Why Does Lego Get To Stop Spinal Tap From Using Lego Video?
from the answer:-no-good-reason dept
We recently wrote about the ridiculous job for lawyers making sure no unauthorized brands appear in a movie -- which doesn't have much of a legal basis. But, for some reason, companies back down on that sort of stuff all the time. The latest example involves the classic mockumentary band Spinal Tap, who is putting out a new DVD, where they thought (correctly) that it would be cool to include a fan-made video of one of their "hits," "Tonight I'm Gonna Rock You Tonight." The video was made by a then 14-year-old and was a stop-action video involving a lego version of the band and its fans:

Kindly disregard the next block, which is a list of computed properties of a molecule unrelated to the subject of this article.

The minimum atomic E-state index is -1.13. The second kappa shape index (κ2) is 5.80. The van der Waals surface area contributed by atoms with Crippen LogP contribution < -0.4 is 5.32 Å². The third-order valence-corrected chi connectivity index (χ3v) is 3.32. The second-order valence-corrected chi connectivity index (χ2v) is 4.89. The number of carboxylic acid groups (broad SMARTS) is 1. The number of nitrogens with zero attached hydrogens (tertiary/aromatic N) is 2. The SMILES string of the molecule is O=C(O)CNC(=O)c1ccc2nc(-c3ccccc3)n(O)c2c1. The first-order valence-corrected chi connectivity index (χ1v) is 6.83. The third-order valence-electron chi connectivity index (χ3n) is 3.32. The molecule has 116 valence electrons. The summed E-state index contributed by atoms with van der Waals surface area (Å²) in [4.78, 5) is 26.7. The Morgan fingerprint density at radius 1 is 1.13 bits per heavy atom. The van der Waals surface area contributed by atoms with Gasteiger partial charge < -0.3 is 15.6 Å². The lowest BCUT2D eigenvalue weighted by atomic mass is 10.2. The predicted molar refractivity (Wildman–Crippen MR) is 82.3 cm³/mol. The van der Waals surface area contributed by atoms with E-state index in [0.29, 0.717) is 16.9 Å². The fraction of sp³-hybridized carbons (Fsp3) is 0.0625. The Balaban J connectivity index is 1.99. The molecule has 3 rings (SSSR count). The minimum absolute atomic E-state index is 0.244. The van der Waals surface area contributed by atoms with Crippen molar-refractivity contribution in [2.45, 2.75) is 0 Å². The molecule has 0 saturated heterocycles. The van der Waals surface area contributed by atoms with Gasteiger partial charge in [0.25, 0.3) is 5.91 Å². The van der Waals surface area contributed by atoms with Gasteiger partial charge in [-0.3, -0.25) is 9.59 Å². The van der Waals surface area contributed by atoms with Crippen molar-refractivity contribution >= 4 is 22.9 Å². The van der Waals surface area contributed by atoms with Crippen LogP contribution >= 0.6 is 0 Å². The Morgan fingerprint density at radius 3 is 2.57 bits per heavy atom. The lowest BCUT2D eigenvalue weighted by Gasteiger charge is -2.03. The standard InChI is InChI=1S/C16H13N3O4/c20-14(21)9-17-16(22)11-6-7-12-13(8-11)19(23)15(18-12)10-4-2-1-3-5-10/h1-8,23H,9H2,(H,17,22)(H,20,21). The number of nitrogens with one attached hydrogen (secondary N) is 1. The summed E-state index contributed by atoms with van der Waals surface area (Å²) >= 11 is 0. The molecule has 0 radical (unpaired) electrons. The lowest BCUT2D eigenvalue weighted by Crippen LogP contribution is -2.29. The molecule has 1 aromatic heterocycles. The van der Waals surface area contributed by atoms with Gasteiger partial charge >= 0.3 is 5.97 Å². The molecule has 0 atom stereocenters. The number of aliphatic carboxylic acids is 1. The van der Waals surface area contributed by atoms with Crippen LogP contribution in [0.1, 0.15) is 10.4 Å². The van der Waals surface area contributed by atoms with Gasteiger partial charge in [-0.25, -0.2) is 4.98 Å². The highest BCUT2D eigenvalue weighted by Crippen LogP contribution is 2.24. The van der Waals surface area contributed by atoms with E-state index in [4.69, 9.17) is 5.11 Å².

Now, from Spinal Tap's point of view, this is a very cool way of connecting with fans: making use of a cool video in their DVD. In fact, they even played it up, and during a live performance where the video was shown, got real-life fans to mimic the lego fans, by holding their hands in the infamous "C" position of the plastic lego figures. But, of course, the lawyers got in the way. Lego objected to some of the words in the song and denied the use of the video on the DVD (oddly, the DVD still shows the fans with their hands, though it no longer makes any sense). But the real question is why Lego was even consulted. As Kimberley Isbell notes, Lego doesn't seem to have a legal leg to stand on here:
Lego justified its stance by citing the "commercial" nature of the Spinal Tap video. But can Lego really prohibit the use of their products in commercial videos? If you ask the federal courts, the answer is likely "no." It's a lesson that Mattel has repeatedly had to learn the hard way.